Nixon In China by Margaret MacmillanNixon In China by Margaret Macmillan

Nixon In China

byMargaret Macmillan

Hardcover | September 30, 2006

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Margaret MacMillan is the author of Women of the Raj and the bestselling Paris 1919, which won the 2003 Governor General’s Award and several prestigious international prizes. She is the provost of Trinity College and professor of history at the University of Toronto. In 2007, she will become the warden of St. Antony’s College at Oxfor...
Title:Nixon In ChinaFormat:HardcoverDimensions:448 pages, 9.25 × 6.5 × 1.25 inPublished:September 30, 2006Publisher:Penguin Group CanadaLanguage:English

The following ISBNs are associated with this title:

ISBN - 10:0670044768

ISBN - 13:9780670044764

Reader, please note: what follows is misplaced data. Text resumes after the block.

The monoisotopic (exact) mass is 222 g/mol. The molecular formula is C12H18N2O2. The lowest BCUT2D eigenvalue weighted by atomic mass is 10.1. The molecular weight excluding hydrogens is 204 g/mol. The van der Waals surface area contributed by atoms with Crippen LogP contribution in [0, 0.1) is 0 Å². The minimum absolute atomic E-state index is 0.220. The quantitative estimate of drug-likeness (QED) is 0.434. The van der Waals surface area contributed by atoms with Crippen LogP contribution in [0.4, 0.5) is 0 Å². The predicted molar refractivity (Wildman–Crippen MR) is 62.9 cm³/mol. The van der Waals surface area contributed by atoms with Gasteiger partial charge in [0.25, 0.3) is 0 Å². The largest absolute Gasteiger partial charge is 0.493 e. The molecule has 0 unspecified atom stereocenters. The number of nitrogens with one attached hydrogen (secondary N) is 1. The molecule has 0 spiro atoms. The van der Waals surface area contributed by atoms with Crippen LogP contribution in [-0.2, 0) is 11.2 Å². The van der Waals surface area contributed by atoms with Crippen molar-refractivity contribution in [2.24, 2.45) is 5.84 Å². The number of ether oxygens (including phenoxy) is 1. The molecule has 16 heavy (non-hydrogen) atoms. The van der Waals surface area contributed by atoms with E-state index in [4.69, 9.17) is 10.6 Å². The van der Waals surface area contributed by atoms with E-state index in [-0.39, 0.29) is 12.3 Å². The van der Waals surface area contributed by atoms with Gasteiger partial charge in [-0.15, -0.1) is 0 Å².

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1Setting Out ON THURSDAY, 17 FEBRUARY 1972, President and Mrs Nixon came on to the south lawn of the White House where a helicopter waited for them. A small crowd, among them Vice-President Spiro Agnew and his wife, Republican and Democratic Congressmen and the two Nixon daughters, Tricia and Julie, saw them off as they started the first leg of their long trip to China. The brief ceremony was carried live on American radio and television. Nixon spoke briefly. He was making, he said, 'a journey for peace', but, he added, he was under no illusions that '20 years of hostility between the People's Republic of China and the United States of America are going to be swept away by one week of talks that we will have there'. Nevertheless, he was going in an optimistic spirit: 'if there is a postscript that I hope might be written with regard to this trip, it would be the words on the plaque which was left on the moon by our first astronauts when they landed there: "We came in peace for all mankind."'1 It was classic Nixon, that mixture of pragmatism and grandiloquence.Inside the waiting plane at Andrews Air Force Base, the rest of Nixon's party, which included his Secretary of State, William Rogers, and his National Security Adviser, Henry Kissinger, watched the ceremonies on television. Winston Lord, a young aide to Kissinger, joked nervously that if the plane blew up they would all see themselves going sky high. As Nixon was boarding the plane, one of the waiting reporters handed him an atlas of China which had the seal of the CIA on its cover. 'Do you think they'll let me in with this?' asked the President in a rare joke with the press. He, the man who had made his name as a dogged and vociferous anti-Communist, was reversing two decades of American policy by travelling to Beijing, into the very heart of Chinese Communism. As the plane climbed into the air, Nixon, so he said in his memoirs, felt like an explorer: 'We were embarking upon a voyage of philosophical discovery as uncertain, and in some respects as perilous, as the voyages of geographical discovery of a much earlier time period.'2He was taking a considerable gamble that conservatives at home would not attack him and that liberals would not be disappointed in the results of his trip. He was pleased by the many fervent messages he had received wishing him well - but also concerned. 'I told Henry that I thought it really was a question of the American people being hopelessly and almost naïvely for peace, even at any price.' Kissinger was, as always, reassuring. The Americans were excited by the boldness of Nixon's move.3Nixon also did not know whether the Chinese themselves would overcome their decades of hostility to the United States and make his visit a success. Although every detail of his trip had been negotiated with the Chinese, he did not know, when he clambered aboard his plane, whether he would have a meeting with Chairman Mao Tse-tung, who, from his seclusion in Beijing, still controlled China. If he came back to the United States without meeting Mao, his trip would be regarded as a failure and, worse, a humiliation for the United States. After the trip was over, the Nixon people always maintained that they felt quite confident about a meeting. 'Well, we knew in our gut', said Winston Lord, 'that Mao would meet Nixon.' The Americans had no firm promise, though, only vague assurances from the Chinese. 'I know', Lord remembered, 'that we made unilateral statements that Nixon would, of course, be seeing Mao. We said that we would like to know when this would be, but we knew that this was going to happen. It would have been unthinkable if it didn't.'4It was a gamble that Nixon was prepared to take because he felt that it was crucial for the United States. He had always taken risks, as a young soldier in the army when he passed the time (and made a lot of money) playing poker, and later as a politician. He had not spent those long and often difficult years making his way to the presidency to be a caretaker. And the United States needed some good news. The war in Vietnam had cost the country much, in lives, in money and in reputation. It had led to deep divisions at home and a loss of influence and prestige abroad. The failure of the United States to finish, much less win, the war had contributed to a decline in American power. But it had only contributed; the extraordinary military and economic dominance which the United States had possessed from the end of the Second World War to the start of the 1960s could not last for ever.It had been in part the product of the times. In 1945, other world powers lay defeated or, like Britain, so weakened by the huge costs of victory that they could no longer play a world role. The Soviet Union had great military strength and, by 1949, its own atomic bomb, but it had to make good the hideous costs of Hitler's invasion and the war. By the end of the 1960s, however, Western Europe and Japan had revived. The Soviet Union, although it would never be an economic power to match the United States, was investing heavily in its military. Newly independent countries such as India were playing their parts in the world. China's potential remained a question mark; the Communists had brought unity, but for much of the time since 1949 Mao's policies had sent the country down wasteful and destructive paths. Yet, despite that, the Chinese revolution had become a model and an inspiration throughout what was coming to be known as the Third World, those undeveloped countries emerging from foreign empires or attempting to free themselves from foreign domination.Throughout the 1960s, Nixon worked on a political career which most people thought was over after his defeat by John F. Kennedy in the presidential race of 1960 and his even more humiliating failure to win the governorship of California in 1962. And he continued to develop his ideas on his favourite area of public policy, international relations. In the summer of 1967, he was invited to California to give the Lakeside Speech at Bohemian Grove, an institution which could exist only in North America, where rich and powerful men enjoy the arts and the simple, contemplative life for a couple of weeks in carefully rustic luxury. Nixon later said that he got more pleasure out of his speech - 'the first milestone on my road to the presidency' - than any other in his career. In what would become known as the Nixon Doctrine, he argued that the United States could no longer afford to fight other nations' wars. Although the US would offer support, its allies must be prepared to stand on their own feet. On the other hand, there were encouraging signs on the world scene. The Soviet leaders were still striving for Communist domination of the world but they did not want war with the United States. Moreover the Communist monolith had broken apart and China and the Soviet Union were at loggerheads. Nixon had come to this realization, he told Chou when they finally met, in those years in the 1960s when he was out of office and travelling about the world.5Nixon, it has often been said, especially by his supporters, was the only American president of the late twentieth century who could have taken advantage of the split in the Communist world and made the breakthrough in China-US relations. The man and the times were right for each other. As Nixon himself once told an interviewer, the mark of a leader 'is whether he can give history a nudge'. For the United States to refuse to deal with a major Asian power, one moreover which was the world's most populous country, had never made much sense. Nixon wrote in a 1967 article in Foreign Affairs, the leading American foreign policy journal, 'Taking the long view, we simply cannot afford to leave China forever outside the family of nations, there to nurture its fantasies, cherish its hates and threaten its neighbours.' In a revealing comparison, he said that dealing with China was like dealing with angry blacks in America's ghettos. 'In each case a potentially destructive force has to be curbed; in each case an outlaw element has to be brought within the law; in each case dialogues have to be opened.' In the short term, China would simply have to be contained; in the longer term, though, it ought to be brought back into the community of nations. His article did not show the slightest sympathy for Chinese Communism, nor did it hold out much hope for an immediate change in China's relations with the world. By the time he was president, though, he was starting to become more optimistic. In the election campaign, he repeated his warnings about the dangers of leaving China outside the international system and referred obliquely to it in his Inaugural Address in January 1969: 'We seek an open world - open to ideas, open to the exchange of goods and people - a world in which no people, great or small, will live in angry isolation.'6 By the early 1970s, both the United States and China realized that the world had changed and that they needed new friends. As Henry Kissinger wrote years later, 'For both sides, necessity dictated that [a] rapprochement occur, and the attempt would have had to be made no matter who governed in either country.'7 And while public opinion did not matter in China, it did in the United States, and Americans, by and large, no longer felt the same antipathy towards and fear of Chinese Communism that had been such a feature of American politics in the 1950s. Moreover, Nixon had banked the political capital he needed at home. Dealing with Communists was always tricky during the Cold War. American public opinion had been slow to recognize the threat from the Soviet Union immediately after the Second World War, but, once convinced that the threat was real, it had become seized of the idea that Communists were very powerful and that they were everywhere, in Russia, of course, throughout Europe, in Asia and throughout American society. Nixon himself had ridden to power by calling to those fears, no matter how exaggerated they sometimes were. His anti-Communist credentials were beyond challenge. From the time he first entered politics in California, running against the liberal Democrat Jerry Voorhis in 1946, he had charged that his opponents were soft on Communism or worse. Nixon's campaigning, with its insinuation and accusation and its reliance on unproven statistics and stories, won him the name 'Tricky Dick', but it worked. Americans listened to his repeated and forceful warnings about the threat that Communism posed to the United States and to American society. They watched as he stood up to Communists around the world, whether swapping boasts with the Soviet leader Nikita Khrushchev in Moscow or defying the mobs who spat at him and tried to turn his car over in Venezuela.